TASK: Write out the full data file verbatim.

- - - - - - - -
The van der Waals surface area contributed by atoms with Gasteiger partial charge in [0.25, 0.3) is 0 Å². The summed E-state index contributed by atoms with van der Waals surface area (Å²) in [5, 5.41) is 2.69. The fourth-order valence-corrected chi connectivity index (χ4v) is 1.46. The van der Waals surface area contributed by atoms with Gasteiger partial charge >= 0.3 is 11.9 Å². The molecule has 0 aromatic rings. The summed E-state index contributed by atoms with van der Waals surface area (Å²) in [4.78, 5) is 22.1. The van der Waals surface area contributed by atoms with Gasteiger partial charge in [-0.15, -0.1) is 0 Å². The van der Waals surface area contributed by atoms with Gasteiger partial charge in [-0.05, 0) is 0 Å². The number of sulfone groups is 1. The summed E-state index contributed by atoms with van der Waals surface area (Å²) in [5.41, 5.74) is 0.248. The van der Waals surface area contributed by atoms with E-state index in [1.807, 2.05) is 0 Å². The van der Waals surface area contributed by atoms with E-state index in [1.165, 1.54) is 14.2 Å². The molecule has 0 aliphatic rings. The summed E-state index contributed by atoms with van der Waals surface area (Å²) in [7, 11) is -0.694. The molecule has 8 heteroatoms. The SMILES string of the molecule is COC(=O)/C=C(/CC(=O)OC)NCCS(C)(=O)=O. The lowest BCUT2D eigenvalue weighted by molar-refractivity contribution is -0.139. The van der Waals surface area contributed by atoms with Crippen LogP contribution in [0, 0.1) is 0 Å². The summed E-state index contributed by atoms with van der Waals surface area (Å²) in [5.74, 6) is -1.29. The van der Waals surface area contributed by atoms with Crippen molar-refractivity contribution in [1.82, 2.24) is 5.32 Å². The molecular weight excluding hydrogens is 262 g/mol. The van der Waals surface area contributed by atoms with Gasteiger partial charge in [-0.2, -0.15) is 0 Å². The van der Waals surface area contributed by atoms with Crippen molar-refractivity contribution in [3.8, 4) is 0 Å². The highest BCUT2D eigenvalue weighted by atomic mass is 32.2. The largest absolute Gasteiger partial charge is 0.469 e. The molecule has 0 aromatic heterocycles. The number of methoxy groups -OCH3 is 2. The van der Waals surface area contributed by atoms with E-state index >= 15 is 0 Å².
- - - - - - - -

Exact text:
The van der Waals surface area contributed by atoms with Gasteiger partial charge in [0.25, 0.3) is 0 Å². The summed E-state index contributed by atoms with van der Waals surface area (Å²) in [5, 5.41) is 2.69. The fourth-order valence-corrected chi connectivity index (χ4v) is 1.46. The van der Waals surface area contributed by atoms with Gasteiger partial charge >= 0.3 is 11.9 Å². The molecule has 0 aromatic rings. The summed E-state index contributed by atoms with van der Waals surface area (Å²) in [4.78, 5) is 22.1. The van der Waals surface area contributed by atoms with Gasteiger partial charge in [-0.15, -0.1) is 0 Å². The van der Waals surface area contributed by atoms with Gasteiger partial charge in [-0.05, 0) is 0 Å². The number of sulfone groups is 1. The summed E-state index contributed by atoms with van der Waals surface area (Å²) in [5.41, 5.74) is 0.248. The van der Waals surface area contributed by atoms with E-state index in [1.807, 2.05) is 0 Å². The van der Waals surface area contributed by atoms with E-state index in [1.165, 1.54) is 14.2 Å². The molecule has 0 aliphatic rings. The summed E-state index contributed by atoms with van der Waals surface area (Å²) in [7, 11) is -0.694. The molecule has 8 heteroatoms. The SMILES string of the molecule is COC(=O)/C=C(/CC(=O)OC)NCCS(C)(=O)=O. The lowest BCUT2D eigenvalue weighted by molar-refractivity contribution is -0.139. The van der Waals surface area contributed by atoms with Crippen LogP contribution in [0, 0.1) is 0 Å². The summed E-state index contributed by atoms with van der Waals surface area (Å²) in [5.74, 6) is -1.29. The van der Waals surface area contributed by atoms with Crippen molar-refractivity contribution in [1.82, 2.24) is 5.32 Å². The molecular weight excluding hydrogens is 262 g/mol. The van der Waals surface area contributed by atoms with Gasteiger partial charge in [-0.2, -0.15) is 0 Å². The van der Waals surface area contributed by atoms with Crippen molar-refractivity contribution in [3.8, 4) is 0 Å². The highest BCUT2D eigenvalue weighted by atomic mass is 32.2. The largest absolute Gasteiger partial charge is 0.469 e. The molecule has 0 aromatic heterocycles. The number of methoxy groups -OCH3 is 2. The van der Waals surface area contributed by atoms with E-state index >= 15 is 0 Å².